It was a fitting Opening Day. It had all the splendor and frills you hope to see on the first real day of baseball for either team. I was especially taken back by the Boston Red Sox players coming through the crowds,down to the field during their introductions. That was a very classy move, and looked even better than the one done by Philadelphia a few days earlier. This one actually looked more “fan friendly”, and the ladder was not taken away before Red Sox Manager Terry Francona reached the turf. I still do not know why Phillies Manager Charlie Manuel did not smack someone in the head over that blunder on Sunday night.
But Fenway Park looked great decked out in all the colors and ribbons fit for a king. And the crowd was very supportive of former Red Sox Gabe Kapler during his introduction. I believe that it was the first time he has been back in the old yard since he left. Between him and Rocco Baldelli, it seemed to be a tie in the vocal cheers and jeers. But how fitting that the Rays seem to be playing their playoff roles in 2008 in reverse the last three games. First two in Philly, now three in Boston. That is a pretty ironic setting considering that the MLB schedule was made up last summer, and the league had no idea the Rays would rise to the top.
But then you have guys like new Rays Matt Joyce and Joe Nelson, who were making their first Opening Day rosters, and appearances. Joyce, who was acquired in the Edwin Jackson trade this off season fought to get to this point by changing the minds of the Rays coaching staff and front office to get a shot at playing center field for the Rays while B J Upton rehabs back in Florida. This was the first time Joyce had ever been to Fenway Park, and he certainly did not know the nuances of playing the outfield here. So he went to the Rays resident expert on Fenway Park, Gabe Kapler and got some valuable knowledge and insight to the corners and odd angles out in center field.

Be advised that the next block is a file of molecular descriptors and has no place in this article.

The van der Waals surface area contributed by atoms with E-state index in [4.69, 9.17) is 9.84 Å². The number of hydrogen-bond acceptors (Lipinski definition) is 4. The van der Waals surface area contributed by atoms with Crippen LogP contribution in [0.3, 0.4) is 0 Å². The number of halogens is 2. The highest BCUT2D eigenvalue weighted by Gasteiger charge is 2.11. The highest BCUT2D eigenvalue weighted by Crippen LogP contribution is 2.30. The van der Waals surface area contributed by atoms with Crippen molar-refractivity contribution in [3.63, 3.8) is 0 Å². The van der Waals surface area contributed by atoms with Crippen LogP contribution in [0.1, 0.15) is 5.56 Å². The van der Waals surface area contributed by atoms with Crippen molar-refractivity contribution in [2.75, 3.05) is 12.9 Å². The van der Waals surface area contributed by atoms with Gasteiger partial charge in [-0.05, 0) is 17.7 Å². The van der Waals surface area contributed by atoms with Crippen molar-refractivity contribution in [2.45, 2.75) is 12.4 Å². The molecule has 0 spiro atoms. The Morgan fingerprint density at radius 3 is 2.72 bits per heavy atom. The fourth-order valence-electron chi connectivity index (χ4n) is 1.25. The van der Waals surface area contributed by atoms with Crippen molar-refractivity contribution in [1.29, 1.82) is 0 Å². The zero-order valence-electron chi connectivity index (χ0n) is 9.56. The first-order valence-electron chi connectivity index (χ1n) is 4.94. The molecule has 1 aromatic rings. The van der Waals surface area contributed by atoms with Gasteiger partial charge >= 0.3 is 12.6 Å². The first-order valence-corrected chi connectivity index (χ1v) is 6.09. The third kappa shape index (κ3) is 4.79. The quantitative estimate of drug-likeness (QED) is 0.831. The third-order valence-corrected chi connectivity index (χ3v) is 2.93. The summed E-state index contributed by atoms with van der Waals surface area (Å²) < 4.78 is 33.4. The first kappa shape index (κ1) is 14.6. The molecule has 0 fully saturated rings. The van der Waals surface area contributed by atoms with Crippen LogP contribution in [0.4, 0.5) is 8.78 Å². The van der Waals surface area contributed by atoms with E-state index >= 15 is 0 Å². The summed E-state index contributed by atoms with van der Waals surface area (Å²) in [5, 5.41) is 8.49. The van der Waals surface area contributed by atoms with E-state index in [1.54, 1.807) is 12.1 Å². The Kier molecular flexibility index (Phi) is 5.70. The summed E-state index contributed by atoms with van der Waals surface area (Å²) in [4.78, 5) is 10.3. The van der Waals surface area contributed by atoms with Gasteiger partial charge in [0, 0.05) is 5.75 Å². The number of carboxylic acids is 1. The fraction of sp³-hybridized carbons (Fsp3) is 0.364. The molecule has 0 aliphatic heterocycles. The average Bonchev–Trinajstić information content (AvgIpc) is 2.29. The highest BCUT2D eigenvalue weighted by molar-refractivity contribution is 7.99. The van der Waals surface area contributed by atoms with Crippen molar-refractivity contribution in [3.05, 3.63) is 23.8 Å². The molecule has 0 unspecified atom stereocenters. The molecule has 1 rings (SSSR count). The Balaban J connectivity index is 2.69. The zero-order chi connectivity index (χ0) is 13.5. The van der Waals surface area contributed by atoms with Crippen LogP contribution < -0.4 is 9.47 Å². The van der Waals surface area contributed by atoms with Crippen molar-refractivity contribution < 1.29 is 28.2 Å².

Joyce did not make the greatest debut at the plate, going 0-4, with two strikeouts. But he did make a basket catch running towards the wall in the fourth inning off the bat of David Ortiz. He also made a second catch with his back towards the infield in the seventh inning off a blast by Jason Bay for the third out of the inning. But Joe Nelson might not be the guy you would pick to not ever being on a Opening Day roster. The 34-year old reliever has been around for a while. He has played with the Florida Marlins, Atlanta Braves, Kansas City Royals, and a short stint in 2004, with the Boston Red Sox. At no point in his previous appearances has he been on the roster this early in the season. Two other Rays players were making their first Opening Day rosters. Both pitchers Grant Balfour and Jeff Niemann were with the Rays Triple-A affiliate, the Durham Bulls to begin the season in 2008. Both were in attendance at Fenway Park yesterday, but neither got a chance to appear in the game.